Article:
is the strain free lattice spacing, E is the Young’s modulus,
ν
is Poisson’s constant and
σ
φ
is the residual
stress.
For this report, the first part of Equation 4 was used to calculate the strain (Equation 5), where the first measurement for
dspacing in Table 1 was considered as
d
0
.
ε
φψ
=
d
φψ

d
0
d
0
(5)
The measurements obtained from the XRD test and calculations for d spacing and strain are shown in Table 1.
Measurement
ψ
deg
sin
2
(
ψ
)
Peak pos (
2
θ
) deg
dspacing (nm)
Strain
1
0
0
99.589
0.117119
0
2
26.57
0.2
99.694
0.117029
0.000845
3
39.23
0.4
99.810
0.116929
0.001706
4
50.77
0.6
99.934
0.116823
0.002560
Table 1: Shotpeened steel spring d spacing and strain results from XRD test.
In order to calculate the residual stress, a graph
sin
2
(
ψ
)
vs
ε
φψ
was plotted (Figure 4), obtaining a linear graph
represented by Equation 6. Comparing Equation 4 with Equation 6, it can be deduced that slope 0.0043 is equal to
1+
v
E
σ
φ
. Using the properties of the material shown in Table 2 and Equation 7 the residual stress of 694.61 MPa was
obtained.
Figure 4: Graph
sin
2
(
ψ
)
vs
ε
φψ
for a shotpeened steel spring.
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y
=

0
.
0043
x
+ 3
x
10

6
(6)
Young Modulus (E) MPa
Poisson ratio (v)
Wavelength (
λ
) nm
210x10
3
0.3
0.178897
Table 2: Shot peened steel properties.
σ
φ
=

0
.
0043
E
1 +
v
=
(

0
.
0008)(210
x
10
3
)
1 + 0
.
3
=

694
.
61
MPa
(7)
2. Important is to realize the direction of the stress and if this is compressive or tensile! Draw an arrow in the image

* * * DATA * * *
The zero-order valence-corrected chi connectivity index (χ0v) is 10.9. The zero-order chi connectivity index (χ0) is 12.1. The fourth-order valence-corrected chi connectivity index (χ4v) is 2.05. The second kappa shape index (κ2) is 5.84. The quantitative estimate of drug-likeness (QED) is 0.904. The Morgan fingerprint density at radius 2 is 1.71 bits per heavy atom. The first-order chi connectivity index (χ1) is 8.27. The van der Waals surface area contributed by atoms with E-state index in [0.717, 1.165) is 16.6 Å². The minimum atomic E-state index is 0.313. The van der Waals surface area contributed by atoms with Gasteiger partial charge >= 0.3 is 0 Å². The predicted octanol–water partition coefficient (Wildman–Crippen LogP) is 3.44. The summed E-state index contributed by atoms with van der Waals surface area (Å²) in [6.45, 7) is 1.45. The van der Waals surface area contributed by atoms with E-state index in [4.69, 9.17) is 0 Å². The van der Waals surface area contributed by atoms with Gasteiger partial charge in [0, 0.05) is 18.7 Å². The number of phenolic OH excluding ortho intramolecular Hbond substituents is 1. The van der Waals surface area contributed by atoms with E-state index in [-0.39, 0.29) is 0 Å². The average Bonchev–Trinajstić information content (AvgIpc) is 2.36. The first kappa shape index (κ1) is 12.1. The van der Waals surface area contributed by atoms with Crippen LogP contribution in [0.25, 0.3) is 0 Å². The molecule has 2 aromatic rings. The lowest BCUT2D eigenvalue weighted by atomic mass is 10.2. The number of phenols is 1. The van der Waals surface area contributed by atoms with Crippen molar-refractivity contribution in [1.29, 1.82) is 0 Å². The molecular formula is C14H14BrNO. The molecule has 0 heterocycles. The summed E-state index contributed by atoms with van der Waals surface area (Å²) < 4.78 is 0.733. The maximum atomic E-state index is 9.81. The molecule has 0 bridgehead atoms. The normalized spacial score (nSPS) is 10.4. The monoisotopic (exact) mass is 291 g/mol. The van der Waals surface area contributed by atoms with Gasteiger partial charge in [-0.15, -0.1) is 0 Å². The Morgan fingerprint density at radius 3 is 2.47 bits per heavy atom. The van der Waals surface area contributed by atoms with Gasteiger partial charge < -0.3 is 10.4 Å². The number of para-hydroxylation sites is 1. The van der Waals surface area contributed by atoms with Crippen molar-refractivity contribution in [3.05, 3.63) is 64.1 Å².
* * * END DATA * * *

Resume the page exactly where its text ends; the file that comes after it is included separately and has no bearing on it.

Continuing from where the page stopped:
below to indicate the direction of the measured stress in this experiment. Explain from the measured peaks why it
is compressive or tensile in this direction.
Shot peening is a process which affects plastic deformation on the surface, relieves surface tensile stresses and introduces
beneficial
compressive residual stresses
as shown in Figure 5.[
4
] The degree and sign of the residual stress depend on
degree and nature of the working process, and shot peening is a cold working process where peening is carried out on
the surface of a component with small spherical balls called shots.[5]
Figure 5:
Stress formation during shot peening process[5]
XRD is a linearelastic process which calculates residual stresses in the materials from the strain measured in the
crystal lattice. XRD processes do not have significant influence by the hardness of the material, degree of cold work,
or preferred orientation.[
4
] It is proficient of large spatial resolution, on the order of millimetres and depth resolution
on the order of microns. Thus, it can be applied to a wide variety of sample geometries. Through XRD methods,
the macroscopic residual stresses and the information associated with the degree of cold working can be achieved
simultaneously.[
4
] The shallow depth of infiltration of the xray beam, on the scale of 8
μ
m, is an aid for highresolution
6
MS43010  N
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25, 2019
subsurface profiles but can be a hindrance when trying to characterize a stress distribution generated by shot peening
with just surface measurements.[4]
An example of a typical shotpeened surface’s stress depth profile inducing over 400 MPa of compressive residual stress
on the subsurface layers of the component is shown in Figure 6. Within the depth, differences in the stress direction and
values are confirmed by Xray diffraction.[5]
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 Spring '18
 Dr. maarten bakker